Ethnicity: Check one. That was probably one of the toughest choices I had while I was growing up. If I chose African American or black that would be acknowledging my father and his heritage while neglecting my Asian side derived from my mother. Being biracial was difficult because as a person in a society that relies heavily on categorizing its individuals, I am an outsider. I am never black enough for my black friends nor am I Asian enough for my Asian friends. It was as if I was living on the margins of a piece of college ruled paper. I was not part of the white or black in a society where grays didn’t really have a big voice. No one wants gray because gray does not fit into a category to be easily stored away.
The idea for me to write about this and express the trials I’ve faced came from the morning of a drunken night that resulted in a stupid argument with a friend I had known for quite some time. It was quite a harmless debate that had seriously gone awry. We went over to a black guy’s house and he was the proud owner of a cat. Debate ensued about whether or not black people owned cats. I stated that I had previously owned cats and my friend responded, “But you’re Asian.” Yes it is true half of me is Korean but I don’t feel like that makes me any less black. Not only did I have cats, my grandmother and aunt had also previously owned cats, my black grandmother and aunt for that matter. Actually my Korean grandmother hates cats and loves dogs. My frustration came from the fact that what I had to say was invalid in the argument because apparently as I half-breed I have no understanding of what it is to be a part of the black community.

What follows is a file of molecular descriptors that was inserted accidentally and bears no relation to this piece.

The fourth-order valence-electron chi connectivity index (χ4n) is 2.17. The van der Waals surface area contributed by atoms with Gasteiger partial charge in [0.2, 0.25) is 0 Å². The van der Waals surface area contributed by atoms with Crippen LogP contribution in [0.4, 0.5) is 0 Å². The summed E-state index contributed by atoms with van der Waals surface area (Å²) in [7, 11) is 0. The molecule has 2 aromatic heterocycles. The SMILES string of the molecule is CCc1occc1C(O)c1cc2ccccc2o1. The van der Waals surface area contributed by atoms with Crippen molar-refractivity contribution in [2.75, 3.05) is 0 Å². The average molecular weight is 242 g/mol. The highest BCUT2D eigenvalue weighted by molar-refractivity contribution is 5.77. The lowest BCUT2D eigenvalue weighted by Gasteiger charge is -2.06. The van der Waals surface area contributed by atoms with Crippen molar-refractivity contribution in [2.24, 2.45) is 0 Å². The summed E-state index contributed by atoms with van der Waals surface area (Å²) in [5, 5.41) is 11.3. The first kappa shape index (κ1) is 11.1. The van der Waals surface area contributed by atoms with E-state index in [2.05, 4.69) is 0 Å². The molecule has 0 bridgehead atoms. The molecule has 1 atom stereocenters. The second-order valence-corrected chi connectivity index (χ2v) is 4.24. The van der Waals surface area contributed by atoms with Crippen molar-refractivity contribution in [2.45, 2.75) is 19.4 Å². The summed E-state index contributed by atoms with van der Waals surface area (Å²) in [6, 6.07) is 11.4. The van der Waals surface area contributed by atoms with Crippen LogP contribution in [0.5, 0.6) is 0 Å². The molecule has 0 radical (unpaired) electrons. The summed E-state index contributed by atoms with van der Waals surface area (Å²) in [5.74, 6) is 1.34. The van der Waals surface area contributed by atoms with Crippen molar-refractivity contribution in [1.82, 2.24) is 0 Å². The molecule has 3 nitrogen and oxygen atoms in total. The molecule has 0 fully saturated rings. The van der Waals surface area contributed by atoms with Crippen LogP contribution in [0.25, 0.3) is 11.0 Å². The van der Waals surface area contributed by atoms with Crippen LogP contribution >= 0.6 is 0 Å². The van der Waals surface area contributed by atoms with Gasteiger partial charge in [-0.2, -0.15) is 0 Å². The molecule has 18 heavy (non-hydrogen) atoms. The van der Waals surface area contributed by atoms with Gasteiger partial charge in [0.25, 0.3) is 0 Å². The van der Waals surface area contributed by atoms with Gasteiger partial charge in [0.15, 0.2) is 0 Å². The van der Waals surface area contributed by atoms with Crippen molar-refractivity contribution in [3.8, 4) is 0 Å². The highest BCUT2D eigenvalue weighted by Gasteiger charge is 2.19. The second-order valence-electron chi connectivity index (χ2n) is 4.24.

Throughout my life I have always identified myself more with the black community because face it, there aren’t any brown Koreans around. In fact, when people attempt to “figure” out which box I check, most often I’m Pacific Islander. Though strangely enough, it’s the white communities that don’t have much contact with black people that can usually identify me as black and then are surprised when they find out I’m Korean as well. They just assume I’m a pretty black girl. Which is a whole completely separate can of worms I will not open today but black women are beautiful is all I will say to that matter. Any ways, it astounds me all the lengths of non-acceptance and prejudices that exist out there, like for example, the whole beef between dark skinned black people and the light skinned. Also another can of worms I will not open. Though I will say, I have been called a “nigger” several times in real life by some ignorant white people, not to say you guys are all ignorant. Some of the times were actually quite recent and none of them were provoked, i.e., once I was just walking down the street and some guy yelled it out of a car. This is a subject I would need another blog to divulge about. Let me just say though, the ignorance and the prejudice are still widely around so if you think the fight for equality is over, you’re sadly mistaken.
I’m just going to close with what I know to be true. I’m half black and half Korean. Equally both and I’m proud to be equally so. I don’t need to prove I’m a black woman, because I AM a black woman. I don’t need to prove I’m a Korean woman because I AM a Korean woman. Period.